Demo-2 splashdown
A SpaceX Crew Dragon spacecraft splashes down in the Gulf of Mexico Aug. 2 to conclude the Demo-2 commercial crew test flight. Credit: NASA/Bill Ingalls

WASHINGTON — NASA and SpaceX are finalizing reviews of minor changes to the Crew Dragon spacecraft that they expect will be complete before the first operational mission launches to the International Space Station at the end of October.

During a series of press conferences Sept. 29 about the upcoming Crew-1 mission to the ISS, officials said they were incorporating lessons learned from the Demo-2 flight of the Crew Dragon this summer into the design of the spacecraft.

One issue involves the heat shield on the spacecraft. “We found on a tile a little bit more erosion than we wanted to see,” said Hans Koenigsmann, vice president of build and flight reliability at SpaceX. The problem appeared to be with how air flowed around “tension ties,” or bolts that link the capsule to the trunk section of the spacecraft that is jettisoned just before reentry. “We saw some flow phenomenon that we really didn’t expect, and we saw erosion to be deeper than we anticipated.”

He emphasized that erosion was limited to a very small area of the heat shield, and didn’t put the Demo-2 crew in jeopardy. “It’s relatively easy to fix,” he said, by using a more erosion-resistant material for the tiles around the four tension ties. That change was tested in an arcjet chamber at the Ames Research Center last week “and it came out great.”

A second issue was with parachute deployment, which took place within what Koenigsmann called the “allowable box” for reentry but a little lower than expected. SpaceX is changing an instrument that uses barometric pressure to determine altitude to correct the problem.

Those changes have been the major issues before NASA formally certifies the Crew Dragon spacecraft for operational missions. “The big chunk of the certification is in those upgrades,” said Kathy Lueders, NASA associate administrator for human exploration and operations. Other focus areas include new capabilities added to the Crew-1 mission, such as being able to dock with two different ports on the station.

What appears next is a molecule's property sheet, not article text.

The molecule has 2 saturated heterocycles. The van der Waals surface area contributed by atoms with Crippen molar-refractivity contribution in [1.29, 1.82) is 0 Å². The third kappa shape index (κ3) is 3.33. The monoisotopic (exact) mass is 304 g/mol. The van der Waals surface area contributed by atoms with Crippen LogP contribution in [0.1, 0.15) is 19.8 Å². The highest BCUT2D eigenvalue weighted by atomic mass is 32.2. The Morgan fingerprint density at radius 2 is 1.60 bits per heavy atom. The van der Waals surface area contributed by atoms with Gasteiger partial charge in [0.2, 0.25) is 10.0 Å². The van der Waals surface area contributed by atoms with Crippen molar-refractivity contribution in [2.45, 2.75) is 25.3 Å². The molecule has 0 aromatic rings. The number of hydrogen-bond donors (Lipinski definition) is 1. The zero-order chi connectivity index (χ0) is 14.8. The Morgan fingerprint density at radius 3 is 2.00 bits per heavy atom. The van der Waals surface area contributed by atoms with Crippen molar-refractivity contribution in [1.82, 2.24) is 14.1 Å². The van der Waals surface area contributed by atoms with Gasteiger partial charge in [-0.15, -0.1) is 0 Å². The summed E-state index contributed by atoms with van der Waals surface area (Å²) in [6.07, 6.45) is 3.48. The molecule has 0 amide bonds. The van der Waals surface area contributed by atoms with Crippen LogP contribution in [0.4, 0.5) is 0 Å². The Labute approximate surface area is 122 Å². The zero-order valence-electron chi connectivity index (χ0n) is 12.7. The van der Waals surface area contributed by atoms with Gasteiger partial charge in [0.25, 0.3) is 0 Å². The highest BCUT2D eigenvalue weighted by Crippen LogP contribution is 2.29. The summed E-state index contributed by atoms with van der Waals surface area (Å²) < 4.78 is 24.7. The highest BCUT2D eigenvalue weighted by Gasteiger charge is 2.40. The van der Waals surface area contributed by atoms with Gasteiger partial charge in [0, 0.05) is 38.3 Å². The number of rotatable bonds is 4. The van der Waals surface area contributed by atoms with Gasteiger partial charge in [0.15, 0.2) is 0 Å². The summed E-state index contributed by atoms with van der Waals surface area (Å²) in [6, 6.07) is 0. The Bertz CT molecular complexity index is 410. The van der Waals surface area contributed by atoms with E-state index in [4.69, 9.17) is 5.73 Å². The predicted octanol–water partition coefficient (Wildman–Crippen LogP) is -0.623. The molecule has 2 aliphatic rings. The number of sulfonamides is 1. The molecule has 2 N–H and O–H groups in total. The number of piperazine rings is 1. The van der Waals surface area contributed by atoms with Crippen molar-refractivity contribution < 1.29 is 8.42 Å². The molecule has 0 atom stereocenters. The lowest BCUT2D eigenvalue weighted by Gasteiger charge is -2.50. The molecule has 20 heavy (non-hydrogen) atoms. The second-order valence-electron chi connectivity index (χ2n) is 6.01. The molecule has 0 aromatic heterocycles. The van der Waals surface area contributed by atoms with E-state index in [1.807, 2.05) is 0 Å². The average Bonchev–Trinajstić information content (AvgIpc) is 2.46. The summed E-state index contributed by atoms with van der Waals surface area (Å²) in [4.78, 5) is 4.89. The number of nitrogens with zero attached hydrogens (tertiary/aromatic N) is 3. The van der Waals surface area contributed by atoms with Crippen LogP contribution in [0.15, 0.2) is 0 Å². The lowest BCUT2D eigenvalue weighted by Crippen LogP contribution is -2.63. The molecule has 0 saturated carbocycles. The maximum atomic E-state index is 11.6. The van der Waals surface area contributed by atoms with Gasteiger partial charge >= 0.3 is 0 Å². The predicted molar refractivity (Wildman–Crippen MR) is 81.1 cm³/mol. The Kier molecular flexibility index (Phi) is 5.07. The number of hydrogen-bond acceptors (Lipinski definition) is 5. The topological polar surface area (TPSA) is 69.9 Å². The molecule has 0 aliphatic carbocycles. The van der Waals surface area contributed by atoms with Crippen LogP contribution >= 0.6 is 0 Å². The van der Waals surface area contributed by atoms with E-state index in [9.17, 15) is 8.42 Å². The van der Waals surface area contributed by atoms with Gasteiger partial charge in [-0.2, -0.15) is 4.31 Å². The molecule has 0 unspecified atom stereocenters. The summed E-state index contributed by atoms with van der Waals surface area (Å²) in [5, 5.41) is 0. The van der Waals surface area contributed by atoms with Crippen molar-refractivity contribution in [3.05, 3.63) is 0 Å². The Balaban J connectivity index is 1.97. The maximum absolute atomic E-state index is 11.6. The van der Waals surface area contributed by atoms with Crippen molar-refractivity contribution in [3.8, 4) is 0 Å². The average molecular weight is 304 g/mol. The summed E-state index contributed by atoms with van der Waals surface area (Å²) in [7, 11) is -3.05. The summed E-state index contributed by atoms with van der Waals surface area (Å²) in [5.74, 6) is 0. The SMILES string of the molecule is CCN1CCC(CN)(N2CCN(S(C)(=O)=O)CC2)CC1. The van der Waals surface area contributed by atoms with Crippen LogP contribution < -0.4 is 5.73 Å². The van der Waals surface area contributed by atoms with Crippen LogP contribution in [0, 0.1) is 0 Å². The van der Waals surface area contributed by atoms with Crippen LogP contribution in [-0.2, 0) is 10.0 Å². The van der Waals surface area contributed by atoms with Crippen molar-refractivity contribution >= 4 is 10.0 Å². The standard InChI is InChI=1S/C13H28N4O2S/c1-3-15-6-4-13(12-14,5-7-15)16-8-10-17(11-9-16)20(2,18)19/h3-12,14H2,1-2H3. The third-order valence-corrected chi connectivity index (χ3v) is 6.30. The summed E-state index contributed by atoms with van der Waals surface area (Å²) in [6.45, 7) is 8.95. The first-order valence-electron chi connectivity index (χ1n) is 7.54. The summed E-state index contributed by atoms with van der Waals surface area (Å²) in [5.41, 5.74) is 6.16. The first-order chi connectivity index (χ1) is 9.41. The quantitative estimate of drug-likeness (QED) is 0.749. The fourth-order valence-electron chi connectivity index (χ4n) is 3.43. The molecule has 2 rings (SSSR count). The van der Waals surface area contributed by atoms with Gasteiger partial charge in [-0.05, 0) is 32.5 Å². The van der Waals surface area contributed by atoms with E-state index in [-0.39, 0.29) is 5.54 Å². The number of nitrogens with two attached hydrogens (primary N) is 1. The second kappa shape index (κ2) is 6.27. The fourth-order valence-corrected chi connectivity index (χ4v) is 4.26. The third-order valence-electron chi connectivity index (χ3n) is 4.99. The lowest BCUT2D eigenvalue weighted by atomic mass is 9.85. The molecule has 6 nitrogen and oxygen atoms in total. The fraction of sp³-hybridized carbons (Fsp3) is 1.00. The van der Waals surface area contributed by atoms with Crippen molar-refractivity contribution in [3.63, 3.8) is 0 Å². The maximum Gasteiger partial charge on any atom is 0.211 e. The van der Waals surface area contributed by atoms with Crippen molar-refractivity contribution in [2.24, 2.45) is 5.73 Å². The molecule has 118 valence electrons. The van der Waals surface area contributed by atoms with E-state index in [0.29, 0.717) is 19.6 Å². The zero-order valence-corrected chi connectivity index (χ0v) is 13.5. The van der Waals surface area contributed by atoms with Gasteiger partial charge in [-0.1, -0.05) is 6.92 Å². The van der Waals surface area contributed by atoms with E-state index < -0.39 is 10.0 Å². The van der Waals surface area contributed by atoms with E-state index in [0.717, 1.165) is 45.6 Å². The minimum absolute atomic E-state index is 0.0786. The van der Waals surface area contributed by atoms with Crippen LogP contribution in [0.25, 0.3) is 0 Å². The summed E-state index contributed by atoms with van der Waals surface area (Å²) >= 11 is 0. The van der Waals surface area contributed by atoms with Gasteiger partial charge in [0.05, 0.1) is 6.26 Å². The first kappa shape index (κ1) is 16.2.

Most of the rest of the certification work is completed, she said, including a program-level certification review. “We’re just in the process of finalizing the last few pieces of our documentation needed to close our human rating certification plans,” she said, work she expected to completed in the next week to 10 days. A “final final” certification will take place at the flight readiness review for the Crew-1 mission, about a week before launch.

Another change for the Crew-1 mission will address an issue after splashdown on the Demo-2 mission, when dozens of private boats swarmed around the spacecraft. Koenigsmann said NASA and SpaceX is closely coordinating with the U.S. Coast Guard to maintain a 16-kilometer “keep out zone” around the splashdown site, to be patrolled by additional Coast Guard vessels.

The Crew Dragon mission that will fly the Crew-1 mission features other upgrades, including the ability to support four people and remain in orbit for 210 days. The spacecraft also features an improved backshell that will increase the wind limits for reentry, said Anthony Vareha, the lead NASA flight director for the mission. For Demo-2, he said, there was just one chance in seven of having acceptable winds, but “we got it right on the first try.” For Crew-1, that will improve to one in four.

The day before the briefings, NASA announced it was delaying the Crew-1 launch by eight days to Oct. 31. Part of the reason for the slip was to wrap up that certification work, as well as provide more time between the arrival and departure of Soyuz spacecraft in mid-October and the Crew-1 mission. “It’s a very busy October for us,” Lueders said.

Another factor in the announcement in the delay was to provide more time to track down an air leak on the station. Shortly before the briefings started, NASA announced the rate of the leak had increased, and had been isolated to the Zvezda module in the station. “We think there’s something going on there,” said Kenny Todd, deputy manager of the ISS program at NASA.

That leak does not pose a safety issue for the crew, and Todd said additional air bottles will be flown to the station on a Cygnus cargo spacecraft scheduled for launch Oct. 1. It also should not affect the Crew-1 mission, he added. “We’ll be OK out to the spring of next year” based on the current leak rate, he said. “This is not necessarily a near-term problem, as long as the leak rate stays at where it’s at today.”

The four astronauts who will fly on the Crew-1 mission — NASA astronauts Mike Hopkins, Victor Glover and Shannon Walker, and JAXA astronaut Soichi Noguchi — said they were ready for the flight, having finished all their training for the mission except for a few final simulator sessions. The astronauts announced that, following the tradition of the Demo-2 mission, where astronauts Bob Behnken and Doug Hurley named their Crew Dragon spacecraft “Endeavour,” they had selected the name “Resilience” for their spacecraft.

“I think all of us can agree that 2020 has certainly been a challenging year,” Hopkins said. “The name ‘Resilience’ is really in honor of the SpaceX and NASA teams and, quite frankly, it’s in honor of our families, our colleagues, our fellow citizens, international partners and leaders, who have all shown that same quality, that same characteristic through these difficult times.”

Jeff Foust writes about space policy, commercial space, and related topics for SpaceNews. He earned a Ph.D. in planetary sciences from the Massachusetts Institute of Technology and a bachelor’s degree with honors in geophysics and planetary science...